Asiru Gbadamosi & Ors. v. Alhaji Salami A. Bello & Ors. (1985)



Asiru Gbadamosi & Ors. v. Alhaji Salami A. Bello & Ors. (1985) – SC

by PipAr Chima


Besides, a high degree of acquiescence (not just 12 years) is required to extinguish the original owner’s reversionary right in land in favour of an occupier. – Nnamani JSC. Gbadamosi v. Bello (1985)

An estoppel is part of the law of evidence. It is no other than a bar to testimony. It’s sole function is to place an obstacle in the way of a case which might otherwise succeed or to remove an impediment out of the way of a case which might otherwise fail. – Oputa JSC. Gbadamosi v. Bello (1985)

The estoppel put an impediment on its way, Estoppel is thus a shield not a sword; it’s role is defensive not offensive. To use the language of naval warfare, an estoppel must always be either a mine layer or a mine sweeper; it can never be a capital unit. There is nothing like title by estoppel as an estoppel gives no title to that which is the subject matter of the estoppel. – Nnamani JSC. Gbadamosi v. Bello (1985)

Lapse of time is generally evidence of acquiescence but acquiescence is not just mere lapse of time. – Oputa JSC. Gbadamosi v. Bello (1985)

Equitable estoppel thus bears some relationship to the equitable doctrine of laches. The type of conduct that will amount to laches and acquiescence will be such that will be repugnant to equity and good conscience. – Oputa JSC. Gbadamosi v. Bello (1985)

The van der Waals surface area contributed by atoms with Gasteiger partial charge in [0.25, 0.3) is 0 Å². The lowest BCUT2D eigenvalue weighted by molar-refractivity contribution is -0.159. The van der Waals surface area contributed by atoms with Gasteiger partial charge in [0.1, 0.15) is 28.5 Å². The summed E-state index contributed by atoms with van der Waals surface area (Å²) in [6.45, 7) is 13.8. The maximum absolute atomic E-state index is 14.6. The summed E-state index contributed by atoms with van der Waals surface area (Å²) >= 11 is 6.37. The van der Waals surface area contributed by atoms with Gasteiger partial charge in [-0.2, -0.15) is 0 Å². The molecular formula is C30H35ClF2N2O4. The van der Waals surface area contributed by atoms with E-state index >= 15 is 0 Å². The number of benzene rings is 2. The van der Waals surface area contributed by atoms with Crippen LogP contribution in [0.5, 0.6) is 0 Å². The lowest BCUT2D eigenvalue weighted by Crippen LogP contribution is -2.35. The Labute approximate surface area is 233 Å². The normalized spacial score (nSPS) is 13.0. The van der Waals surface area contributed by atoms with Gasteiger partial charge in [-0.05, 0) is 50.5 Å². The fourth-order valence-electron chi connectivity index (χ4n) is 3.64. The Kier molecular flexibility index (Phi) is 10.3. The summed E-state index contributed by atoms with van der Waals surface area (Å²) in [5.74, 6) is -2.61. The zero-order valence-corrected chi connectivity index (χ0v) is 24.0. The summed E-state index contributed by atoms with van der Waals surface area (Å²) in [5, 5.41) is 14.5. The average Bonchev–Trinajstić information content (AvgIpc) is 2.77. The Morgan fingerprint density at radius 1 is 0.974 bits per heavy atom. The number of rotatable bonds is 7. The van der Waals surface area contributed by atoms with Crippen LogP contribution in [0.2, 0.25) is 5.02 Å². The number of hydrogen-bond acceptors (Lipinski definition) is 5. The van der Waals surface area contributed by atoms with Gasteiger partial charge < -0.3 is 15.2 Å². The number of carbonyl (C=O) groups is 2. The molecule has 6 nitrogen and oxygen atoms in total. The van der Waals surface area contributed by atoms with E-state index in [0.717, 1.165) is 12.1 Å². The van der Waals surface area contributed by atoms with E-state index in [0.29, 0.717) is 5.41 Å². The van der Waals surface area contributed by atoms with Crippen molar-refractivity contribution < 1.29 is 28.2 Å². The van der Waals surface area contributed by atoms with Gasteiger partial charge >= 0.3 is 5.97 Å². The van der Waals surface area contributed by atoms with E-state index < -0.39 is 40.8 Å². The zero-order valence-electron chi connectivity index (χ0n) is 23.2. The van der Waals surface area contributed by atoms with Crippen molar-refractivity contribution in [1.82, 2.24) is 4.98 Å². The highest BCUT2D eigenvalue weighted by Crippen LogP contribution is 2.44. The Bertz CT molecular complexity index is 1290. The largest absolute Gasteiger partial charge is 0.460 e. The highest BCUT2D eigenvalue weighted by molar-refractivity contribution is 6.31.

The defence of acquiescence presupposes adverse possession. Such a plea cannot succeed where, as in this case, the appellants were on the land with the leave and licences of the respondents. They ought to know that their root of title derived from the respondents. In putting up those 5 buildings, they could not be acting in the bona fide belief that they were owners. Since laches and acquiescence are equitable reliefs, the bona fides of the possessor becomes material. – Oputa JSC. Gbadamosi v. Bello (1985)

Available:  Director of State Security Service & Anor. v. Olisa Agbakoba (1999)


Asiru Gbadamosi & Ors.


Alhaji Salami A. Bello & Ors.


Supreme Court


M. L. Uwais, J.S.C





The latter claimed (on their behalf and as representatives of the Ariori family): (a) a declaration of customary title to a piece or parcel of land, lying siiuate and being at Ariori Compound Idi Aro Ibadan; (b) N400.00 damages for acts of trespass being committed by the defendants, their servants and or agents; and (c) perpetual injunction restraining the defendants from committing other acts of trespass.

After carefully applying his mind to the weight of the traditional evidence adduced, the learned trial judge concluded that the Kuwo drainage or trench as shown on Exhibit A constitutes the boundary, between the plaintiff’s family and the appellant’s family. He therefore granted the declaration sought by the plaintiffs.